I discuss building an IndieAuth endpoint.

Written by: Colin Bate

A black and white line drawing of a swirling circle around a padlock.

In my last post, I mentioned looking at CloudFlare Access. I am using it as an authentication mechanism for my IndieAuth implementation. Great, but what is this IndieAuth you mention? That is a good question, as I only learned about it recently when I started researching the details of Micropub.

I should also elaborate on Micropub, a protocol for creating and managing published website entries. A site can annotate itself with a Micropub endpoint, and any compatible client software can use that endpoint to publish content. The mechanism client software uses to authenticate a user with that Micropub endpoint is called IndieAuth.

That said, IndieAuth is essentially an extension of OAuth2. However, there is one primary difference. With OAuth2, a relationship exists between the client software creator and the identity provider. In the IndieWeb world, any given site may roll its own identity provider, as I am attempting to do, so an arbitrary client should work with an arbitrary provider. In this case, the relationship exists between the identity provider and the Micropub endpoint it is protecting.

Maelstrom is the IndieAuth implementation I’m creating. It complements a Micropub implementation I also want to make called Tempest. In the future, this site may have some metadata in the HTML pointing to Tempest as an API and Maelstrom as its auth server. A client tool would be pointed at this site, find that metadata, and start a flow with Maelstrom to ensure I am the one using it. The client app would redirect the user (hopefully me) to Maelstrom, asking me if I’m fine allowing that client access to my endpoint. If I say yes, then it grants a token to the client that can be sent to Tempest as proof I am me. In this scenario, Tempest knows Maelstrom and trusts that I can authenticate using it.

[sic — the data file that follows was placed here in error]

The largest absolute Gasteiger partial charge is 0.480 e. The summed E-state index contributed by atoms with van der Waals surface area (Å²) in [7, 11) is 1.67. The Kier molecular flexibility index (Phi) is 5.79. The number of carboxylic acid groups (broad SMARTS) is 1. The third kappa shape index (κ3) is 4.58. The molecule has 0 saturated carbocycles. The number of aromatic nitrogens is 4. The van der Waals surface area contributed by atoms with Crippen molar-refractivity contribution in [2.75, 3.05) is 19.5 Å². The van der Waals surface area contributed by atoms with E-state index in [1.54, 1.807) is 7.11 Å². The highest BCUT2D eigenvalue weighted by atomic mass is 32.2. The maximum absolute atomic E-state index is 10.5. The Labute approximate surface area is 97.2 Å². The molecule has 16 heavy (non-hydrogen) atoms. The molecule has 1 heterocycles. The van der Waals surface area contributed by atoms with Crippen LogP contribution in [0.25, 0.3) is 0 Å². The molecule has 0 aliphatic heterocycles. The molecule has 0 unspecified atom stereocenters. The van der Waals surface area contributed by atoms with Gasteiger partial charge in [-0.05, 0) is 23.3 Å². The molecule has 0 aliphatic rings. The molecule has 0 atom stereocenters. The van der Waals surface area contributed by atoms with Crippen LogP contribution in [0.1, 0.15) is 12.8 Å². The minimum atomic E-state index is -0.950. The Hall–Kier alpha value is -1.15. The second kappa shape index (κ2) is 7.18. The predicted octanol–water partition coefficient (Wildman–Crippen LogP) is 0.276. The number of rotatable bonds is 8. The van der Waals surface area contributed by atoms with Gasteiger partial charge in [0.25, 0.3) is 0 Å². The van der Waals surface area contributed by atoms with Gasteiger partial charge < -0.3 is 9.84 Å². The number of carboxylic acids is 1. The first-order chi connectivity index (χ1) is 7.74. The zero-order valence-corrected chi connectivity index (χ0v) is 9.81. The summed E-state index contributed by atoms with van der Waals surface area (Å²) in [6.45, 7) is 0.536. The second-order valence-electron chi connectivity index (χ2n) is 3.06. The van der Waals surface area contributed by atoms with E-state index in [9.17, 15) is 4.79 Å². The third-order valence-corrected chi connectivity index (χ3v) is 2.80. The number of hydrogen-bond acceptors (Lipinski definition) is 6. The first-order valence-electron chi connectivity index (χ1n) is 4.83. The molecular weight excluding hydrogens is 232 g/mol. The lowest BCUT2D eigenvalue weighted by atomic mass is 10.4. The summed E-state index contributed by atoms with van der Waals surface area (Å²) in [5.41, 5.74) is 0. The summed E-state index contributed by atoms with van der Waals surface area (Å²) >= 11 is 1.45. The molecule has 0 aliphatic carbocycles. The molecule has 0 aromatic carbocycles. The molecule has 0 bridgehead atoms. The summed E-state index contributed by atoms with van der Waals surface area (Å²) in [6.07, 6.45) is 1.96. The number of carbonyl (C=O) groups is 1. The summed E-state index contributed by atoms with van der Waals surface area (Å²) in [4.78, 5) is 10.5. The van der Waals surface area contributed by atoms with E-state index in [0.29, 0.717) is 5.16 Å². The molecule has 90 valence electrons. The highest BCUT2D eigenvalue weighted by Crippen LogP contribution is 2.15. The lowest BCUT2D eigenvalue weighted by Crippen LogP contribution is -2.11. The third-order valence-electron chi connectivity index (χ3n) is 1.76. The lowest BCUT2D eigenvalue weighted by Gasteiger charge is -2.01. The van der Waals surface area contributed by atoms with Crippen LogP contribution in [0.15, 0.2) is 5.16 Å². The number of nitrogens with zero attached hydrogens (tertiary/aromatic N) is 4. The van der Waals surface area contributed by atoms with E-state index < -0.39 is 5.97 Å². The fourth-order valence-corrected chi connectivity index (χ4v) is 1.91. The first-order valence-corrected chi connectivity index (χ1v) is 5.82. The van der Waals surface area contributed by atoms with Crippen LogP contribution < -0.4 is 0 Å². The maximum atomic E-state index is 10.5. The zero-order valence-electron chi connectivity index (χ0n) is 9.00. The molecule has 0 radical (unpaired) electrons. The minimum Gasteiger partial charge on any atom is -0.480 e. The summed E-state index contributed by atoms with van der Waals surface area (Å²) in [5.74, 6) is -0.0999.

It has been a fun exercise to work on. I’ve been using SvelteKit with CloudFlare Pages, focusing on the server-side aspects of SvelteKit. I am awaiting an upcoming change in the CloudFlare adapter for SvelteKit that should make apps with bindings defined easier to develop.

Once there is something functional to see, I’ll post a link. Until then you can check out the specs above, or my GitHub repo.